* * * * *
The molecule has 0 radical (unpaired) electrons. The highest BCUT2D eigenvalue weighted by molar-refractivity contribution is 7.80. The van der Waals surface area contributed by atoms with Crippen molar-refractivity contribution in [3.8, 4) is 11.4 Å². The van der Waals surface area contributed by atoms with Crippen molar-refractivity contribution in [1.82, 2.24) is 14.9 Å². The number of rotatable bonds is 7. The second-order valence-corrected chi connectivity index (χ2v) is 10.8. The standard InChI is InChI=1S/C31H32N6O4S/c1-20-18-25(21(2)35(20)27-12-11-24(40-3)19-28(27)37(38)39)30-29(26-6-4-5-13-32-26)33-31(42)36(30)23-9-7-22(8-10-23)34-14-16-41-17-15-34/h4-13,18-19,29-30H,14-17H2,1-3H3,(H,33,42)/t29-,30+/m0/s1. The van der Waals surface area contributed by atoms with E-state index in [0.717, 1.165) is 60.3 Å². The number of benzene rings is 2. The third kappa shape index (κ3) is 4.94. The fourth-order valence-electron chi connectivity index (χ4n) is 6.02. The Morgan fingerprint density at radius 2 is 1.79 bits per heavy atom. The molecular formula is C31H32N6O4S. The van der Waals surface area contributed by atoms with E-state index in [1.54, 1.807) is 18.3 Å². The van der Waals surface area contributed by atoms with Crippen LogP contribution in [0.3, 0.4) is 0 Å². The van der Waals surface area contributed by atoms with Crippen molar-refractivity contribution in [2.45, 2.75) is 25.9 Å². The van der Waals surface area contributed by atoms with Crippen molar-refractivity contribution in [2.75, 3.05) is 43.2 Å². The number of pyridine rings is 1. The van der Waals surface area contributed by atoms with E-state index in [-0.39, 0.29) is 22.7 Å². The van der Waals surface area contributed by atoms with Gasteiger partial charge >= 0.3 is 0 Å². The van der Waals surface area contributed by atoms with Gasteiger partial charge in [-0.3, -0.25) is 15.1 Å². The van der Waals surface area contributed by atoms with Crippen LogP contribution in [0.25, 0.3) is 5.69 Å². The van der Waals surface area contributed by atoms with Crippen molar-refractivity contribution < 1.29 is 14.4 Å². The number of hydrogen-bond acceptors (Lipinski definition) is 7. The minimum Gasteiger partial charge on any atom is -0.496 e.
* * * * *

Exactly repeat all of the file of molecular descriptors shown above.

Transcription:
The molecule has 0 radical (unpaired) electrons. The highest BCUT2D eigenvalue weighted by molar-refractivity contribution is 7.80. The van der Waals surface area contributed by atoms with Crippen molar-refractivity contribution in [3.8, 4) is 11.4 Å². The van der Waals surface area contributed by atoms with Crippen molar-refractivity contribution in [1.82, 2.24) is 14.9 Å². The number of rotatable bonds is 7. The second-order valence-corrected chi connectivity index (χ2v) is 10.8. The standard InChI is InChI=1S/C31H32N6O4S/c1-20-18-25(21(2)35(20)27-12-11-24(40-3)19-28(27)37(38)39)30-29(26-6-4-5-13-32-26)33-31(42)36(30)23-9-7-22(8-10-23)34-14-16-41-17-15-34/h4-13,18-19,29-30H,14-17H2,1-3H3,(H,33,42)/t29-,30+/m0/s1. The van der Waals surface area contributed by atoms with E-state index in [0.717, 1.165) is 60.3 Å². The number of benzene rings is 2. The third kappa shape index (κ3) is 4.94. The fourth-order valence-electron chi connectivity index (χ4n) is 6.02. The Morgan fingerprint density at radius 2 is 1.79 bits per heavy atom. The molecular formula is C31H32N6O4S. The van der Waals surface area contributed by atoms with E-state index in [1.54, 1.807) is 18.3 Å². The van der Waals surface area contributed by atoms with Crippen LogP contribution in [0.3, 0.4) is 0 Å². The van der Waals surface area contributed by atoms with Crippen molar-refractivity contribution in [2.45, 2.75) is 25.9 Å². The van der Waals surface area contributed by atoms with Crippen molar-refractivity contribution in [2.75, 3.05) is 43.2 Å². The number of pyridine rings is 1. The van der Waals surface area contributed by atoms with E-state index in [-0.39, 0.29) is 22.7 Å². The van der Waals surface area contributed by atoms with Gasteiger partial charge >= 0.3 is 0 Å². The van der Waals surface area contributed by atoms with Gasteiger partial charge in [-0.3, -0.25) is 15.1 Å². The van der Waals surface area contributed by atoms with Crippen LogP contribution in [0.25, 0.3) is 5.69 Å². The van der Waals surface area contributed by atoms with Crippen molar-refractivity contribution < 1.29 is 14.4 Å². The number of hydrogen-bond acceptors (Lipinski definition) is 7. The minimum Gasteiger partial charge on any atom is -0.496 e.